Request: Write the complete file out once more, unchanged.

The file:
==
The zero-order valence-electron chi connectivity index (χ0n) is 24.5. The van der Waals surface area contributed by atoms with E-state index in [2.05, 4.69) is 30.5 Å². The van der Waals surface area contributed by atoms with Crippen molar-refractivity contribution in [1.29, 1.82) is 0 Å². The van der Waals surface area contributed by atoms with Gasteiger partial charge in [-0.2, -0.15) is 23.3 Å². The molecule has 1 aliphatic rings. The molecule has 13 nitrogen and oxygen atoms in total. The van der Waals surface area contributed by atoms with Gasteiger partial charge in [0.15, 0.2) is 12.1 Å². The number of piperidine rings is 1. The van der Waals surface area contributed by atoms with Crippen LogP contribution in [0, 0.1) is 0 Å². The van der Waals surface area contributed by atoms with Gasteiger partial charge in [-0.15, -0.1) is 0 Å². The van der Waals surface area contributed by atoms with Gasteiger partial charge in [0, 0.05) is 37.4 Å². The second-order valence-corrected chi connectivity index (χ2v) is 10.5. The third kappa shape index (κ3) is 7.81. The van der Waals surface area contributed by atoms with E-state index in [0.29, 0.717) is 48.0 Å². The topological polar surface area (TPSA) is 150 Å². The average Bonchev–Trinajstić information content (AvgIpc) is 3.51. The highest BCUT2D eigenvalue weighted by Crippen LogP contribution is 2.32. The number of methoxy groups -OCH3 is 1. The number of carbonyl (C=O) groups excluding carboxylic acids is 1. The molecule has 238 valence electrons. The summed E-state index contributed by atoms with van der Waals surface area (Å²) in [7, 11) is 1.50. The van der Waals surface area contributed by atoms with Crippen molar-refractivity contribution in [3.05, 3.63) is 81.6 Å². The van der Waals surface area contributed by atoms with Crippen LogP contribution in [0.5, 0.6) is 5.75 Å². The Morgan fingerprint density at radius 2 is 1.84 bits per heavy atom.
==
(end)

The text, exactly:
The zero-order valence-electron chi connectivity index (χ0n) is 24.5. The van der Waals surface area contributed by atoms with E-state index in [2.05, 4.69) is 30.5 Å². The van der Waals surface area contributed by atoms with Crippen molar-refractivity contribution in [1.29, 1.82) is 0 Å². The van der Waals surface area contributed by atoms with Gasteiger partial charge in [-0.2, -0.15) is 23.3 Å². The molecule has 1 aliphatic rings. The molecule has 13 nitrogen and oxygen atoms in total. The van der Waals surface area contributed by atoms with Gasteiger partial charge in [0.15, 0.2) is 12.1 Å². The number of piperidine rings is 1. The van der Waals surface area contributed by atoms with Crippen LogP contribution in [0, 0.1) is 0 Å². The van der Waals surface area contributed by atoms with Gasteiger partial charge in [-0.15, -0.1) is 0 Å². The van der Waals surface area contributed by atoms with Gasteiger partial charge in [0, 0.05) is 37.4 Å². The second-order valence-corrected chi connectivity index (χ2v) is 10.5. The third kappa shape index (κ3) is 7.81. The van der Waals surface area contributed by atoms with E-state index in [0.29, 0.717) is 48.0 Å². The topological polar surface area (TPSA) is 150 Å². The average Bonchev–Trinajstić information content (AvgIpc) is 3.51. The highest BCUT2D eigenvalue weighted by Crippen LogP contribution is 2.32. The number of methoxy groups -OCH3 is 1. The number of carbonyl (C=O) groups excluding carboxylic acids is 1. The molecule has 238 valence electrons. The summed E-state index contributed by atoms with van der Waals surface area (Å²) in [7, 11) is 1.50. The van der Waals surface area contributed by atoms with Crippen molar-refractivity contribution in [3.05, 3.63) is 81.6 Å². The van der Waals surface area contributed by atoms with Crippen LogP contribution in [0.5, 0.6) is 5.75 Å². The Morgan fingerprint density at radius 2 is 1.84 bits per heavy atom.